May 21, 2017

LIFE CAN GET MESSY AND THAT'S OK




"The Nervous Light of Sunday: The pain was excruciatingly vivid, and for many moments I was terrified by the fear of death.  Illogically, this was one terror I believed I had long since cast off - having cast it off, I thought, with the effortless lunacy of a man putting a shotgun into his mouth and ridding himself of the back of his skull. That the fear of death still owns me is, in its own way, a beginning."  Frederick Exley A Fan's Notes 1968. 

Today is Sunday May 21, 2017.

Today is the Ten Year Anniversary of a pivotal moment in a life of many moments, the day of my "myocardial infarction", which sounds like a faux pas made at a party, a small mistake, I guess I misspoke, it was a failure to communicate, a mere something that could be excused later with an apology to the hostess the morning after.  "Myocardial infarction (MI), commonly known as a heart attack, occurs when blood flow stops to a part of the heart causing damage to the heart muscle. The most common symptom is chest pain or discomfort which may travel into the shoulder, arm, back, neck, or jaw. Often it is in the center or left side of the chest and lasts for more than a few minutes. The discomfort may occasionally feel like heartburn. Other symptoms may include shortness of breath, nausea, feeling faint, a cold sweat, or feeling tired. Wikipedia"

Today is the Ten Year Anniversary of a heart attack that changed everything.  "After an MI, lifestyle modifications, along with long term treatment with aspirin, beta blockers, and statins, are typically recommended."  

Time is a strange concept, the meaning of which has been debated for centuries.
As best as I can summarize, time is an inexact measurement of experience and memory.

A lot can happen in 10 years, just as a lot can happen in a few seconds.  A quick look in the mirror tells me that I am still here.   One day at a time.   Living in the now.  Living then, for now.

Much has transpired in those ten years.  Winners.  Losers.  Changes.  Many friends and family are gone, some through death, others through attrition.    Babies were born.  Jobs were changed, we moved twice, my daughter graduated from high school and soon will graduate from University, friendships have been lost, but then again, many new friends have become a part of my life.

Did I modify my lifestyle, as directed?

Modifications happened, some were planned, and some, just happened.

Ten years ago, I went through the physical rehab, my body got stronger, only to have my mind fall into depression.  This is a very common after effect of an MI, a result of the event, the psychological changes, changes to brain chemicals, brought about from some the beta blockers that were supposed to make me better.  After getting a handle on that, there was an eventual return to a workplace that science fiction come to life.  I experienced a lesson in mindfuckery that will one day have it's story told, but eventually, I had a coming to of the senses resulting in a change of work,  We moved back to the city,  I fought hard to immerse myself back into the creative music scene I had abandoned for anywhere from 3-14 years, helping organize benefit concerts for stricken friends, benefits to bring focus to past creative involvements.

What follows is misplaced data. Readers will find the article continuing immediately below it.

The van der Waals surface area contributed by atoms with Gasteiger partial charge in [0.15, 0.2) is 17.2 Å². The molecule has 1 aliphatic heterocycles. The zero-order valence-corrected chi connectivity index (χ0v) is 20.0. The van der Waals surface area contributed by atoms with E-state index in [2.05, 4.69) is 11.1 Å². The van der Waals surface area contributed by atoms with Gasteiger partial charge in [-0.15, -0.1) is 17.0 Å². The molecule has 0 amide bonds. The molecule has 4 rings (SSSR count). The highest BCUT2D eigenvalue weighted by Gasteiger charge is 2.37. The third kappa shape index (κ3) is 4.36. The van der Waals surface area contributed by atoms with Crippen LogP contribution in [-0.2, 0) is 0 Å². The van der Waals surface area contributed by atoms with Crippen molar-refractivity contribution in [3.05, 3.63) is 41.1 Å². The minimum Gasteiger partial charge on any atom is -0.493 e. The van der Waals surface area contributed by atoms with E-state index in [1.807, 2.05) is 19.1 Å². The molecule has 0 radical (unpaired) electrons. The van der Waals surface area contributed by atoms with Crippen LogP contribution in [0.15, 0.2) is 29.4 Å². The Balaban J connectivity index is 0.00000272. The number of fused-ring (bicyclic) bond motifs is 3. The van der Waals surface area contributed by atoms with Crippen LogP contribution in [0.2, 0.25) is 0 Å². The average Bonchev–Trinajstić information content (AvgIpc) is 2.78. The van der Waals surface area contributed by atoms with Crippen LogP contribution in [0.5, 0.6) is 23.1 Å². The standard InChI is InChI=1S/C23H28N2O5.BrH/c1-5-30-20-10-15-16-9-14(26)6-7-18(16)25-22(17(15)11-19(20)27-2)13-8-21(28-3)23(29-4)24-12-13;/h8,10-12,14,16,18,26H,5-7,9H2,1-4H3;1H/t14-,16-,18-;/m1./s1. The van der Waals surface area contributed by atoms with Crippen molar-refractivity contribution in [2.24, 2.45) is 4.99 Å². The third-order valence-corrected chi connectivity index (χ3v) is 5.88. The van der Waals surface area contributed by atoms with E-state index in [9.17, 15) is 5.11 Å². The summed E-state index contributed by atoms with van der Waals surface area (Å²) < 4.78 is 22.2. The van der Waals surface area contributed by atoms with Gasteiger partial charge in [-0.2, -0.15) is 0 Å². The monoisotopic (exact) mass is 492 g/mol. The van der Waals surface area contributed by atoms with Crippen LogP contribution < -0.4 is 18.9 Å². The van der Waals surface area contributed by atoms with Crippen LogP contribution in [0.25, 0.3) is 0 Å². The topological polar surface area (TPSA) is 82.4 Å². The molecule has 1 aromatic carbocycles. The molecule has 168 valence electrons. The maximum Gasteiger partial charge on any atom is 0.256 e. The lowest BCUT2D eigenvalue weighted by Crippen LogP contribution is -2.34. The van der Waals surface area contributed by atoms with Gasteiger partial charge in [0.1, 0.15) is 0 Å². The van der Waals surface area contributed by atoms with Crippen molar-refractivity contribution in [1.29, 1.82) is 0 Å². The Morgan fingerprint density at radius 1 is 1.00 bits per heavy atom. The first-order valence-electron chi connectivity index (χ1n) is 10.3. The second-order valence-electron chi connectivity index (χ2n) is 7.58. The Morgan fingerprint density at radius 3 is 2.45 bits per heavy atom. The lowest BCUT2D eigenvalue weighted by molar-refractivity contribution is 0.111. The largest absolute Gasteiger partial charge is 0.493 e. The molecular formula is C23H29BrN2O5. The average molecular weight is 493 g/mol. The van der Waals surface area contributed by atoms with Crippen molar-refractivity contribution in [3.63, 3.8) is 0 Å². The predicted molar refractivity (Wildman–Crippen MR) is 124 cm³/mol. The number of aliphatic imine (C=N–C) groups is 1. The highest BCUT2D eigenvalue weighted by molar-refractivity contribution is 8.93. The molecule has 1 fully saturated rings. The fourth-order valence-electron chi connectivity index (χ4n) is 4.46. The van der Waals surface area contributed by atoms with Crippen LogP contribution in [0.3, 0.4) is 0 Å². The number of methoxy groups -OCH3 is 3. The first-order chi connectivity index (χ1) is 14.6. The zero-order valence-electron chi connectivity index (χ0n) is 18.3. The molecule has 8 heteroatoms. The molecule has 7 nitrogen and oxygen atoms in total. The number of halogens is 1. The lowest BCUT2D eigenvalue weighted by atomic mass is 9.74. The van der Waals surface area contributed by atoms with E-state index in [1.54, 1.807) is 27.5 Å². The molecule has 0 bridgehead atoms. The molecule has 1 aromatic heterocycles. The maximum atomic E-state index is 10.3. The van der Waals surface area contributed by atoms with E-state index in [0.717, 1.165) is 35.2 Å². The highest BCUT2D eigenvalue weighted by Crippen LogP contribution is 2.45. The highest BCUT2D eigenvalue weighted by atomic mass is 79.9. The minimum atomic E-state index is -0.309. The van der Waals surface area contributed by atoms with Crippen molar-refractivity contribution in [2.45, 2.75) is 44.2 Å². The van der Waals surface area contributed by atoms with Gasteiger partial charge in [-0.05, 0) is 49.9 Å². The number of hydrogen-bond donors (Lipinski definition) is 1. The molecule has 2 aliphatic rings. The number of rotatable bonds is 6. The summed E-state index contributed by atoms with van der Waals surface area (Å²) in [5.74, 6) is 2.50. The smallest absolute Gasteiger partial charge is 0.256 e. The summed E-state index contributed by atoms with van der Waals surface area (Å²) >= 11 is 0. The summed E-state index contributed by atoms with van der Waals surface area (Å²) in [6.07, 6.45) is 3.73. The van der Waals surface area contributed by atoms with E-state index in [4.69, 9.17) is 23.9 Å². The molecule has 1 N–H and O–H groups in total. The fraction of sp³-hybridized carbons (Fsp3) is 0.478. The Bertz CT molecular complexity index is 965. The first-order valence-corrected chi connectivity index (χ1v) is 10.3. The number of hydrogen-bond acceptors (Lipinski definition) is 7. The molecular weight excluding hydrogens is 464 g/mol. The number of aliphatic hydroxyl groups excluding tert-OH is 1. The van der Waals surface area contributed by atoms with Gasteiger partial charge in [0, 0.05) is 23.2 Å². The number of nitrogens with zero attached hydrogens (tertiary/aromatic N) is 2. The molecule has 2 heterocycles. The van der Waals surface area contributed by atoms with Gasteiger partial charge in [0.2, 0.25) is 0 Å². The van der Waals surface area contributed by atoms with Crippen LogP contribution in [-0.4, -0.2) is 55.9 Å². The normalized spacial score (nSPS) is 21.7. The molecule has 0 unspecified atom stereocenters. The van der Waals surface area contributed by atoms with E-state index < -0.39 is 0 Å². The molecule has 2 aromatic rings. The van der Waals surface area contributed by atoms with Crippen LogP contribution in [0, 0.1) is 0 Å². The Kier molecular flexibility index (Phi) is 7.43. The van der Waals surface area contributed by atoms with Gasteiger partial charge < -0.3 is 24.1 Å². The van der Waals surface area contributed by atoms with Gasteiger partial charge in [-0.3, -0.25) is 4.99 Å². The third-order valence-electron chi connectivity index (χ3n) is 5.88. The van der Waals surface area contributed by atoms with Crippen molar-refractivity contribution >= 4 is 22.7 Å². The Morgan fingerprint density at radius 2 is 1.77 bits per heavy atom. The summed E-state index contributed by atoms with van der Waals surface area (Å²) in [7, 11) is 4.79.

In those ten years, I have experienced the death of some of closest friends, and witnessed the dementia of my mother and eldest brother.  Dementia is a cruel distortion of time,  a living death sentence that lasted until their final moments on this astral plane,  a year apart from each other.

I am nearing sixty.  As we age, death starts to surround us.  The water gets higher, the bodies float by, but still your head is above water.  People die from all sorts of things, heart attacks, broken hearts, cancer, drugs, broken minds and depression, suicide, and sudden tragic accidents. "That the fear of death still owns me is, in its own way, a beginning."  Death after all, is a part of life, and as such, is not to be feared, but yet, this fear of death can colour everything.

Time is precious, as life can change so fast.  Are we using our time well?  Are we "doing" more or thinking less?  If we think less, do we become thoughtless?  If you "think" more than you "do", the mind starts to play tricks. One can lose track of the bigger picture, and become mired in the details of mounting anxieties.  Worries rarely hold up to scrutiny, under closer inspection or reflection, they disappear.

Regrets, I've had a few, but then again, too many to mention here. More importantly, some of my regrets are just too private to mention.  My mother would say if you don't have anything nice to say, don't say anything at all.  If I listened and practiced those words, I would have lived  a monk's existence. My closet is a walk-thru, so I have little room there to stack the skeletons; then again for a small fee, plus one free month,  there is always storage lockers.

Anniversaries are important to acknowledge, but not necessarily to celebrate.  Still, it is important to acknowledge and take stock.  Ten years is a long time, and nothing at all.  Kurt Vonnegut  said, "so it goes."  As long as it still goes,  there is hope.  When there is hope, there is opportunity for new discoveries.  Here is to the next ten years.  May my passions still burn with the intensity of youth.  But if the burning sensation persists, drink more water.  Your kidneys will thank you.





  There is something so wonderful and absurd about this photo taken so many years ago by my beautiful wife, Michelle Normoyle.  I'm not sure why it seems right to close on this image, but it does.

Much love,
Dense

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